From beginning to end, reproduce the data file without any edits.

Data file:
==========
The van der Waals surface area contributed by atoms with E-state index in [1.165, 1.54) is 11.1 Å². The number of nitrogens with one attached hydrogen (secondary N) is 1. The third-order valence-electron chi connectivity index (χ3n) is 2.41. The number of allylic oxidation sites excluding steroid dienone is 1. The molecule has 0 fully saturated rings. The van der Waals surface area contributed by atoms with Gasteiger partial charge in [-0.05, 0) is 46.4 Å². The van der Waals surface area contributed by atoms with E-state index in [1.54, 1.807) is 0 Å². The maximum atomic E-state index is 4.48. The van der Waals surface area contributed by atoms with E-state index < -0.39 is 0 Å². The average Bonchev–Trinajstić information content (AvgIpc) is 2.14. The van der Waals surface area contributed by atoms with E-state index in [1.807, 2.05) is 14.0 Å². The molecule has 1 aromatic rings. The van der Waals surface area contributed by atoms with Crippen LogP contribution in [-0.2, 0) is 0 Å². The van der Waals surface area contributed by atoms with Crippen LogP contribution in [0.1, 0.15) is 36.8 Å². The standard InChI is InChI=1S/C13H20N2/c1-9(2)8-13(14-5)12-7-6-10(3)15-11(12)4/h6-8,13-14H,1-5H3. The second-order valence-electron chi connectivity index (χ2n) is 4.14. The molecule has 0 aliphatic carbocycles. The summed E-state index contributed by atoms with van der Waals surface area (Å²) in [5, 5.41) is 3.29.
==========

The van der Waals surface area contributed by atoms with E-state index in [1.165, 1.54) is 11.1 Å². The number of nitrogens with one attached hydrogen (secondary N) is 1. The third-order valence-electron chi connectivity index (χ3n) is 2.41. The number of allylic oxidation sites excluding steroid dienone is 1. The molecule has 0 fully saturated rings. The van der Waals surface area contributed by atoms with Gasteiger partial charge in [-0.05, 0) is 46.4 Å². The van der Waals surface area contributed by atoms with E-state index in [1.54, 1.807) is 0 Å². The maximum atomic E-state index is 4.48. The van der Waals surface area contributed by atoms with E-state index < -0.39 is 0 Å². The average Bonchev–Trinajstić information content (AvgIpc) is 2.14. The van der Waals surface area contributed by atoms with E-state index in [1.807, 2.05) is 14.0 Å². The molecule has 1 aromatic rings. The van der Waals surface area contributed by atoms with Crippen LogP contribution in [-0.2, 0) is 0 Å². The van der Waals surface area contributed by atoms with Crippen LogP contribution in [0.1, 0.15) is 36.8 Å². The standard InChI is InChI=1S/C13H20N2/c1-9(2)8-13(14-5)12-7-6-10(3)15-11(12)4/h6-8,13-14H,1-5H3. The second-order valence-electron chi connectivity index (χ2n) is 4.14. The molecule has 0 aliphatic carbocycles. The summed E-state index contributed by atoms with van der Waals surface area (Å²) in [5, 5.41) is 3.29.